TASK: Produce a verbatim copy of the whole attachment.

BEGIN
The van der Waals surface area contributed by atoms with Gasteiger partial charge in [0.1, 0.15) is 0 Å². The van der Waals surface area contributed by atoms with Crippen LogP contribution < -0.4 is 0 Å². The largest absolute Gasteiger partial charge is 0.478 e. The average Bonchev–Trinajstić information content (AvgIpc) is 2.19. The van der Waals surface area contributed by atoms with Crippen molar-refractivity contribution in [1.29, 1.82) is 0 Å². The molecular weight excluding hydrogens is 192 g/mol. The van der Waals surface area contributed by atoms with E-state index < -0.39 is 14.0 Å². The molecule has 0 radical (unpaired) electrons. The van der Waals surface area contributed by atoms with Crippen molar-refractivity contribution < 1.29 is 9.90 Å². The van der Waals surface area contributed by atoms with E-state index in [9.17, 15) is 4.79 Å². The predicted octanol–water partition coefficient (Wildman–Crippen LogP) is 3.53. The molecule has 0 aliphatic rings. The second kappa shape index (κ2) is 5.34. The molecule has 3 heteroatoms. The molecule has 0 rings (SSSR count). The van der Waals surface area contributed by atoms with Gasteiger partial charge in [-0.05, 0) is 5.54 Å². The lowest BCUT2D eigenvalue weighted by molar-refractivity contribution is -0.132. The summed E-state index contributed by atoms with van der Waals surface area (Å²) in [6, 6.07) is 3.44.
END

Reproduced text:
The van der Waals surface area contributed by atoms with Gasteiger partial charge in [0.1, 0.15) is 0 Å². The van der Waals surface area contributed by atoms with Crippen LogP contribution < -0.4 is 0 Å². The largest absolute Gasteiger partial charge is 0.478 e. The average Bonchev–Trinajstić information content (AvgIpc) is 2.19. The van der Waals surface area contributed by atoms with Crippen molar-refractivity contribution in [1.29, 1.82) is 0 Å². The molecular weight excluding hydrogens is 192 g/mol. The van der Waals surface area contributed by atoms with E-state index < -0.39 is 14.0 Å². The molecule has 0 radical (unpaired) electrons. The van der Waals surface area contributed by atoms with Crippen molar-refractivity contribution < 1.29 is 9.90 Å². The van der Waals surface area contributed by atoms with E-state index in [9.17, 15) is 4.79 Å². The predicted octanol–water partition coefficient (Wildman–Crippen LogP) is 3.53. The molecule has 0 aliphatic rings. The second kappa shape index (κ2) is 5.34. The molecule has 3 heteroatoms. The molecule has 0 rings (SSSR count). The van der Waals surface area contributed by atoms with Gasteiger partial charge in [-0.05, 0) is 5.54 Å². The lowest BCUT2D eigenvalue weighted by molar-refractivity contribution is -0.132. The summed E-state index contributed by atoms with van der Waals surface area (Å²) in [6, 6.07) is 3.44.